The Wardrobe, revisited.

Supraja R 20151124_181950

My dear Daughter,

Eliot once wrote about measuring out life with coffee spoons. No average beverage for me. I have something better. I am a hoarder. I collect saris. They are not just clothes but motifs of my life. Six yards of splendor draping every memorable moment freezing it for all eternity.

A dust-pink and white chiffon creation swaying on the hanger is where my love affair with saris began. Surprising though it may seem I had nothing to do with its selection. My parents, who had opposing views about everything in life, had for a change, concurred. I was fifteen then and it was the farewell party at school. I remember looking at myself in the mirror that evening and actually liking the girl-woman who looked back at me. I looked taller, prettier. I felt confident. It didn’t matter, anymore, who my friends were, who tormented me, oh whatever! I was ready to put it all behind me. I want you to keep this sari with you as it will remind you, your mother was young once, and stepped into life with the same hesitation that you are showing now.

You will love the chiffons that I have -especially the green metal chiffon creation. It was the first sari I bought with my first salary. I don’t wear chiffon now, but this sari has a special place in my wardrobe as it is symbolic of my independence. It marks my transition from being just a dependent daughter to an independent woman. I want you to have it and remember the pride I felt, to be able to pay for it with my own money, drawn from my own bank account. A gorgeous yellow and red south cotton sari is much faded and wrinkled, but is tinged with a bittersweet flavour, for it was the first sari my husband- to- be bought me. Yes, there were such misguided illusory moments between the two hostile creatures who cannot even exchange a civil word now. Difficult to believe, right? I don’t know my old self anymore. If I happened to meet her, I would slap her hard and ask her to get a reality check! Well, that’s another story altogether!

Do ensure to let my old silks see the light of the sun and toast themselves in the warmth of the day especially after the monsoons and in winter. At the same time remember, too much sunlight makes the colour fade. It’s all about finding the perfect balance. Starch your cottons and iron them out before they are completely dry. As you smooth the creases, you will iron away all the worries that creep up on you unawares. The most mundane of tasks often help you keep your sanity, when things threaten to overwhelm. Just keep pushing, no matter what.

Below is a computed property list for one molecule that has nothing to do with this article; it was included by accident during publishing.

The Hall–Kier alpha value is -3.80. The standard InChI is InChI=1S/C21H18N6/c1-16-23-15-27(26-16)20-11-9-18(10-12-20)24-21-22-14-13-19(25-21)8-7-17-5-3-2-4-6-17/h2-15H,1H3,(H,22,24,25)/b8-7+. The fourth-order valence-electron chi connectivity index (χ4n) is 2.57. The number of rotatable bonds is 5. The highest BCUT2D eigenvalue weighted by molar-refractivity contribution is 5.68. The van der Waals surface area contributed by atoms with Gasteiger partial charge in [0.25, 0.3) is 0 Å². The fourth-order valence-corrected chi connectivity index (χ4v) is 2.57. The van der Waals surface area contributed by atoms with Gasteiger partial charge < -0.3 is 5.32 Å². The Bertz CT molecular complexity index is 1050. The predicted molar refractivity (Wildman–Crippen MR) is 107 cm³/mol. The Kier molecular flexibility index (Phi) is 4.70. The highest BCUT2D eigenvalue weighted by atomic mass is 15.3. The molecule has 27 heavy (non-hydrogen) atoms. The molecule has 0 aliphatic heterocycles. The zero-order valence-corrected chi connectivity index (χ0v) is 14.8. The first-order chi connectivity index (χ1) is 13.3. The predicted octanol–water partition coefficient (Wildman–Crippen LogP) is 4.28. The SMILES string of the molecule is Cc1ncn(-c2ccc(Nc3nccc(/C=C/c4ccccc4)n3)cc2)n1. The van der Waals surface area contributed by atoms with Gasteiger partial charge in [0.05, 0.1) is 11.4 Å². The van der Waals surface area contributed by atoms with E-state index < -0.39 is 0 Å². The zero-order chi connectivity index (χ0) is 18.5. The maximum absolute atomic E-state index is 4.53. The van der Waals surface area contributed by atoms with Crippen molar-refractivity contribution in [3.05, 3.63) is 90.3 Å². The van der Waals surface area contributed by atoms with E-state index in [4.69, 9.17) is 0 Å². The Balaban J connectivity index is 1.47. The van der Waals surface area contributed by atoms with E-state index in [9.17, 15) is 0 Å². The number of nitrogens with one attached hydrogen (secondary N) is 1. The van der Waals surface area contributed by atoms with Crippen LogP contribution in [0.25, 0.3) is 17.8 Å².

My wedding saris with their intricate zari work and embroidery may seem old-fashioned but I’m sure will be revived soon just like how short sleeves are now back in fashion. You never know how precious these antique saris may turn out to be. By the way, the green and brown Kanjeevaram sari belongs to my mother. It was her wedding sari. Treasure it like you would an heirloom. I know I did.

Wear silks more often. You will feel regal and help them live longer. Nothing damages a sari more than disuse. Just like your talents dear, use them well.

I have been accused of being very particular about dressing, obsessive even. Was I? Am I? I don’t know. I’m at the stage when I don’t care anymore. I can now look people in the eye and tell them to mind their own business. I dress for myself and not to please others.

It all began with a colleague asking me, ‘You have many saris this shade of pink, don’t you?’ That was sarcasm, meant to cut like a knife because the truth was obvious to everybody. The truth was I had just one pink sari. Don’t get me wrong. I did have a dozen silk saris and a couple of cottons but I never thought people noticed what you casually wore to work. As long as you were presentable, I thought that was all that mattered. But, no, evidently people were looking for ways and means to sharpen their claws at your expense. And so I began to splurge. And I noticed I felt better with each purchase. I dripped charm, oozed confidence and people actually thought I was this smart career woman who looked the picture of success.

And that just begins to explain why I bought so many. When life presents you with problems, you can either do something about it or take it lying down. Your father had a misguided sense of excessive loyalty to his family- at the cost of compromising on our little plans. I could not retaliate, so I did it the best way I know how. I went out and treated myself to a sari or a few depending on the extent I was hurting. Yes, it felt good. The world is full of go- getters and sad weepers. When you can be neither, learn to be kind to yourself. But well, I could afford it. I was earning, right? I still am.